Synopsis – The legendary Clades are a family of explorers whose differences threatened to topple their latest and most crucial mission.

My Take – Though it initially seemed like the 61st animated feature from Disney, which seemed heavily influenced by those beloved pulp magazines and retro science fiction works of the bygone era, was going to be yet another shot hit on the lines of their previous ventures, like Wreck-It Ralph (2012), Zootopia (2016) and Moana (2016), unfortunately, for the studio and everyone involved, despite garnering fairly warm reviews critically, the film has turned out to be a box office bomb and is expected to lose roughly $147 million.

Probably due to the juggernaut company’s unexpected lack of proper marketing and certainly due to the fact that since one of its leads is Disney’s first openly gay character, the feature has being banned in many countries. The news is quite concerning to say the least, as the film on its own is strange and charming as far as my opinion is concerned.

Directed by Don Hall and written by Qui Nguyen, who previously worked together on Raya and the Last Dragon (2021), this new Disney film is an absolutely gorgeous genre fest that is full of surprises, highlights the dynamics of a modern family, and is filled with diverse characters and strong messages.

Sure, while its core concept might feel too familiar to prevent its environmentalist messaging from fully landing, or fully connecting with its existing emotional core, it has enough imaginative flourishes to keep things interesting. Add to that its dazzling sense of scope, adventurous plot line and earnest representation, the film proves that Disney can pull off an all-out action-adventure just as well as a fairy-tale affair.

Set in Avalonia, a land surrounded by an endless wall of impenetrably high mountains, the story follows Searcher Clade (voiced by Jake Gyllenhaal) who 25 years ago was a reluctant explorer with his fearless father, Jaeger Clade (voiced by Dennis Quaid), who led an expedition team to try and conquer those mountains, but the expedition was halted when Searcher discovered a strange energy-producing plant. Though Jaeger stubbornly continued onward, Searcher and the rest of the team returned to Avalonia and eventually turned the plant, known as Pando, into a power source.

In the present day, the recent Pando crops have suddenly begun to fail, so Searcher, upon the request of Callisto Mal (voiced by Lucy Liu), the president of Avalonia, must embark on a mission to figure out what’s affecting them, even though he’d rather stay on his farm.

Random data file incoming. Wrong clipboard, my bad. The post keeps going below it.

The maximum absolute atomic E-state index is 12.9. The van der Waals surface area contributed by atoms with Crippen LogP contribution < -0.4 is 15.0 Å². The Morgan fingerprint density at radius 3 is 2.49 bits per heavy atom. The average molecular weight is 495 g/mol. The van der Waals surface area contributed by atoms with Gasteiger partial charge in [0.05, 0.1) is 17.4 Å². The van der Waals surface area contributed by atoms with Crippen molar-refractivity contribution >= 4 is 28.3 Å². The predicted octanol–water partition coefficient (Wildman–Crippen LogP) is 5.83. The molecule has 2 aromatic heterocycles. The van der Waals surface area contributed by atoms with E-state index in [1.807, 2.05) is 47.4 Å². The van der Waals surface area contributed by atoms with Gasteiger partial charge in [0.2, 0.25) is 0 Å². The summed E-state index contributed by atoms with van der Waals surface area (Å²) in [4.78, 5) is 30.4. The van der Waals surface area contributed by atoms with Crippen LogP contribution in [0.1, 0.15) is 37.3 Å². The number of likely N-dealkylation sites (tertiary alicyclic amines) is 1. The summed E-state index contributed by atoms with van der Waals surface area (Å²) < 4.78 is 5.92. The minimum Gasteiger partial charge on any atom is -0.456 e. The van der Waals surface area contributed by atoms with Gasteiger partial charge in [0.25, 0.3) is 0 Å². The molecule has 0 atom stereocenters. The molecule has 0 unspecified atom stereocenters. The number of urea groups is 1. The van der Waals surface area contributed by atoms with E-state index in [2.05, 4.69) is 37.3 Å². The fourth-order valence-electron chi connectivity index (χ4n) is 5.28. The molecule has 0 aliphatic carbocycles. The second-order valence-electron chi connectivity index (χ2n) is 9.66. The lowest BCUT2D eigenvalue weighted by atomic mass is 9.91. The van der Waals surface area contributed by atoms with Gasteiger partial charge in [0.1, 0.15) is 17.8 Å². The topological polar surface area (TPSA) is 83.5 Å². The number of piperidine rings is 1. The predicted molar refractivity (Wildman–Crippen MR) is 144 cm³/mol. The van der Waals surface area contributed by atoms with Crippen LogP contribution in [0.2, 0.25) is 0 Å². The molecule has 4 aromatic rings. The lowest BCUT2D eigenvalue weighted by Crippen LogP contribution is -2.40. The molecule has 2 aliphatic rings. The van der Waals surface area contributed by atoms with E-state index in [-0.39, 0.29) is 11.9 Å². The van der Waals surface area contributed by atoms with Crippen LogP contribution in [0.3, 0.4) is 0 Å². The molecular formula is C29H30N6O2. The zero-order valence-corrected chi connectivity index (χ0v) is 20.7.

Joined by his teenage son Ethan (voiced by Jaboukie Young-White), who secretly dreams of being an explorer, his wife Meridian (voiced by Gabrielle Union) and a team of explorers, Searcher finds himself in a strange monster-crawling subterranean world beneath the mountains, determined to discover the cause and put it right. However, the biggest discovery comes in the form of Jaeger himself, who has been trapped down here for the last two and a half decades.

Right off the bat, the core theme throughout the film is the struggle between one generation after another, especially with one wanting to explore beyond their homeland and another preferring to play it safe with what they have.

Yes, this predictable nature of the plot could have been dropped a bit, and the weaker story elements could have been ironed out more, yet the father-son reunion proves touching, and brings to the surface deep-seated parental anxieties and regrets as the Clades’ cyclical family dynamic becomes clear. It’s the same story in new forms, swinging back and forth between generations, as an adventurer expects his farmer son to be more like him, and that farmer transfers his unique expectations onto his own son.

Following that the film builds to a slightly busy final act where themes of environmentalism and the connection of the living beings suddenly emerge. Though they end up feeling like last-minute rewrites, meant to imbue the overall story with some kind of hefty meaning, at least the emotional stakes remain clear throughout. Simply told, you’ll be rooting for a happy ending.

But most importantly, the film is visually stunning, every moment is a colorful treat for the eyes. There are creatures with no discernible sense organs but still appear to emit sound and be aware of their surroundings. They are very unique and well-drawn up for the purpose they serve. Some resemble giant octopi, only made out of jelly. Some are dragon-like but are deemed less dangerous due to their fuzzy, translucent bodies. Some are just blobs. All that gives an air of other-worldliness to the world beneath the ground.

The film is a testament to why some films should be animated, there’s no way that this gorgeously weird world, with its warm hues and constantly moving organic shapes, would look remotely this good in live action. And it’s not just the wacky world below the mountains. Avalonia itself is a fun steampunk sort of world, where people have coffee machines and personal airships, but not cellphones or video games. Their tech is familiar enough to ground the film, but still unique enough to be engaging.

The voice work is all-round spectacular and gives that added push to the proceedings. Dennis Quaid breathes depth and charm into a character that could easily have been an obnoxious, one-dimensional blowhard, while Jake Gyllenhaal really sells the likable every man hero. Gabrielle Union, Lucy Liu, Jaboukie Young-White, Alan Tudyk and Karan Soni are effective as well. On the whole, ‘Strange World’ is a gorgeous animated sci-fi adventure that right amount of charm and wonder to draw you in.

Directed – Don HallQui Nguyen

Starring (voices of) – Jake GyllenhaalAlan TudykGabrielle Union

Rated – PG

Run Time – 102 minutes

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